Pakistan: Making Schools Safer - Field Diaries, Day Two: Swat
15 January 2016
"Children are our future. If they think positively, they can transform society."
By Mubashir Fida
15-year-old Rukhsana lives in Aligrama with her extended family. Although her education was disrupted when the Taliban captured her village in 2009, forcing her family to flee, Rukhsana would like to be a teacher when she finishes school. Rukhsana received lessons in disaster preparedness from her headmaster, who was trained by RedR (see below).
"I learnt that if an earthquake happens, we should get under a table, or keep book bags over our heads and walk slowly out of the building. Once we go out onto open ground we should do a headcount to check no-one is missing. We were taught not to panic and not to push others when evacuating the building: rather we should look out for our friends and help as much as we can.
I taught my sisters, nieces and nephews what to do if an earthquake happens. When the earthquake struck in October, we were having lunch. Some guests had come from the neighbouring village with small children. I instructed everybody to move slowly towards the exit and assemble in the garden.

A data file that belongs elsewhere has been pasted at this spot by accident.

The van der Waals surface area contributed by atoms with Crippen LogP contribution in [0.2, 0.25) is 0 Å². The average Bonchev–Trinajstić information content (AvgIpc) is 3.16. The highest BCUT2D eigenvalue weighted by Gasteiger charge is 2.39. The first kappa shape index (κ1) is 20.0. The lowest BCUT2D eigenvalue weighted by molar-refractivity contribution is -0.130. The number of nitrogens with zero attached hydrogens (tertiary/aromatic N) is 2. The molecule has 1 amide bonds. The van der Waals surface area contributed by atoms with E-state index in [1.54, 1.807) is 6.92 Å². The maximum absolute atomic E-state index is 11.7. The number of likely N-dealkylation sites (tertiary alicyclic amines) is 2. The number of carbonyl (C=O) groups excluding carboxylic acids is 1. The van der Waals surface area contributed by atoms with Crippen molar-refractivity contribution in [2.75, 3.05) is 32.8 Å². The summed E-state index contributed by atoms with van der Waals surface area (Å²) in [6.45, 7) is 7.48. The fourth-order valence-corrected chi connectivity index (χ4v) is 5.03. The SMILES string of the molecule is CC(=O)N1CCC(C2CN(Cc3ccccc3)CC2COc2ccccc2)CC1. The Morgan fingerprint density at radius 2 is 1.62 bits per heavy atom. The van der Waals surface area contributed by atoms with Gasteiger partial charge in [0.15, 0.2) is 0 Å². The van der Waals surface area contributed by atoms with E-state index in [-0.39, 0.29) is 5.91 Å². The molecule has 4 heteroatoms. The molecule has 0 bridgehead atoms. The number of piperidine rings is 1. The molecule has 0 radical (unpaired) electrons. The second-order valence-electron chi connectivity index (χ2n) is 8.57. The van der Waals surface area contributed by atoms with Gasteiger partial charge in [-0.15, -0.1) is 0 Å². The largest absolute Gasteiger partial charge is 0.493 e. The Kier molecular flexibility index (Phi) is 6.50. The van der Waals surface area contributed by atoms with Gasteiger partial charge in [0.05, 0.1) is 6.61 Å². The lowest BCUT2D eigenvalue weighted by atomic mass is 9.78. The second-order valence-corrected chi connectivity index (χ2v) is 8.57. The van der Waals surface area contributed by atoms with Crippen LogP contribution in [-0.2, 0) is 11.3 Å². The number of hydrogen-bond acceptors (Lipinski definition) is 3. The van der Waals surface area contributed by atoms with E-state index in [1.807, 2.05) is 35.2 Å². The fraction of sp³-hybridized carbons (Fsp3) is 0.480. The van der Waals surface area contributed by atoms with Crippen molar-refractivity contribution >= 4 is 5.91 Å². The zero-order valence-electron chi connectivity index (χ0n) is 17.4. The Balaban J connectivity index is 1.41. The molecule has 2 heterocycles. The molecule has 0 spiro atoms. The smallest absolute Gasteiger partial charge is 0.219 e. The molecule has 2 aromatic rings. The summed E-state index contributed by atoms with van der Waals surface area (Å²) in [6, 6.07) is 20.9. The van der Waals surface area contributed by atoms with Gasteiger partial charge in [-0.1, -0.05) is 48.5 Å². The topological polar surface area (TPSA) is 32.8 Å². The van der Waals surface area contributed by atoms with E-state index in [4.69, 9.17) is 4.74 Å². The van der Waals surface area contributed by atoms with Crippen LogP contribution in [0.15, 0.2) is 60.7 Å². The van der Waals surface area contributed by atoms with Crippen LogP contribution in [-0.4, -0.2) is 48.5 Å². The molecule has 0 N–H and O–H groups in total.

We noticed that two elderly ladies were missing, and my younger nephew and I went back into the house and brought them out slowly. My mother was very proud and said that it is good to take care of each other in such situations. She said, ‘If you had not learnt all this at school, we would have had no clue. This knowledge can save lives.’"
26-year-old Feroz Khan is principal of Rukhsana’s school, the Aligrama Academy of Excellence. He attended RedR’s training in September 2015, and since then has trained 27 fellow teachers and 500 students.
"For me, the best parts of the training were the security and psychosocial elements. I really enjoyed learning about activities that can have a positive impact on children, like painting, poetry competitions, debates, and cleanliness drives in the community. Children are our future and if they think positively, they can play a very constructive role in society and can transform society.
As Rukhsana was telling you, when she learnt something good in school she went home and taught it to her family, and they also appreciated it. This is the real change that is occurring. You are not teaching one child a good thing: you are teaching an entire family something that can save lives."
All photos © Usman Ghani for RedR UK
This project is supported by the Clothworkers’ Foundation, alongside several private donors.